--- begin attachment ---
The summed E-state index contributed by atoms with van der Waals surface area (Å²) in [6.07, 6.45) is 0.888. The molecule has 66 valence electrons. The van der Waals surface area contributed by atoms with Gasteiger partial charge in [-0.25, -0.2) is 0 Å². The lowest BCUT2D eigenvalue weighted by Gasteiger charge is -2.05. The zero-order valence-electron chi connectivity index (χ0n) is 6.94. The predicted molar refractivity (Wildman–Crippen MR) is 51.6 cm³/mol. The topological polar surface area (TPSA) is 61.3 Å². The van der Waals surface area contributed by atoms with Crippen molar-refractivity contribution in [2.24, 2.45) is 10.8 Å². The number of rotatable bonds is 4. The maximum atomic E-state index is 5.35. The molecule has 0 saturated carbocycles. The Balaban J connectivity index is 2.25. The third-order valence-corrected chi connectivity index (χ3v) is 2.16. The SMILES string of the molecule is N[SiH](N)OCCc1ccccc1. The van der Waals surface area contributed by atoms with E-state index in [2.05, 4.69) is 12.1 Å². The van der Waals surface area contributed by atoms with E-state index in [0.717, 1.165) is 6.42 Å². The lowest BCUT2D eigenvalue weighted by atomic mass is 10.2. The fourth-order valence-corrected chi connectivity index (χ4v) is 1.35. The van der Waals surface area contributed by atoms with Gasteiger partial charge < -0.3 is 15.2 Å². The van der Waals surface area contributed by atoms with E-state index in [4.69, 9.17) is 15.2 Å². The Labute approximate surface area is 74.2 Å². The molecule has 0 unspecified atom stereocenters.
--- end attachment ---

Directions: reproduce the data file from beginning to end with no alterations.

The summed E-state index contributed by atoms with van der Waals surface area (Å²) in [6.07, 6.45) is 0.888. The molecule has 66 valence electrons. The van der Waals surface area contributed by atoms with Gasteiger partial charge in [-0.25, -0.2) is 0 Å². The lowest BCUT2D eigenvalue weighted by Gasteiger charge is -2.05. The zero-order valence-electron chi connectivity index (χ0n) is 6.94. The predicted molar refractivity (Wildman–Crippen MR) is 51.6 cm³/mol. The topological polar surface area (TPSA) is 61.3 Å². The van der Waals surface area contributed by atoms with Crippen molar-refractivity contribution in [2.24, 2.45) is 10.8 Å². The number of rotatable bonds is 4. The maximum atomic E-state index is 5.35. The molecule has 0 saturated carbocycles. The Balaban J connectivity index is 2.25. The third-order valence-corrected chi connectivity index (χ3v) is 2.16. The SMILES string of the molecule is N[SiH](N)OCCc1ccccc1. The van der Waals surface area contributed by atoms with E-state index in [2.05, 4.69) is 12.1 Å². The van der Waals surface area contributed by atoms with E-state index in [0.717, 1.165) is 6.42 Å². The lowest BCUT2D eigenvalue weighted by atomic mass is 10.2. The fourth-order valence-corrected chi connectivity index (χ4v) is 1.35. The van der Waals surface area contributed by atoms with Gasteiger partial charge < -0.3 is 15.2 Å². The van der Waals surface area contributed by atoms with E-state index in [4.69, 9.17) is 15.2 Å². The Labute approximate surface area is 74.2 Å². The molecule has 0 unspecified atom stereocenters.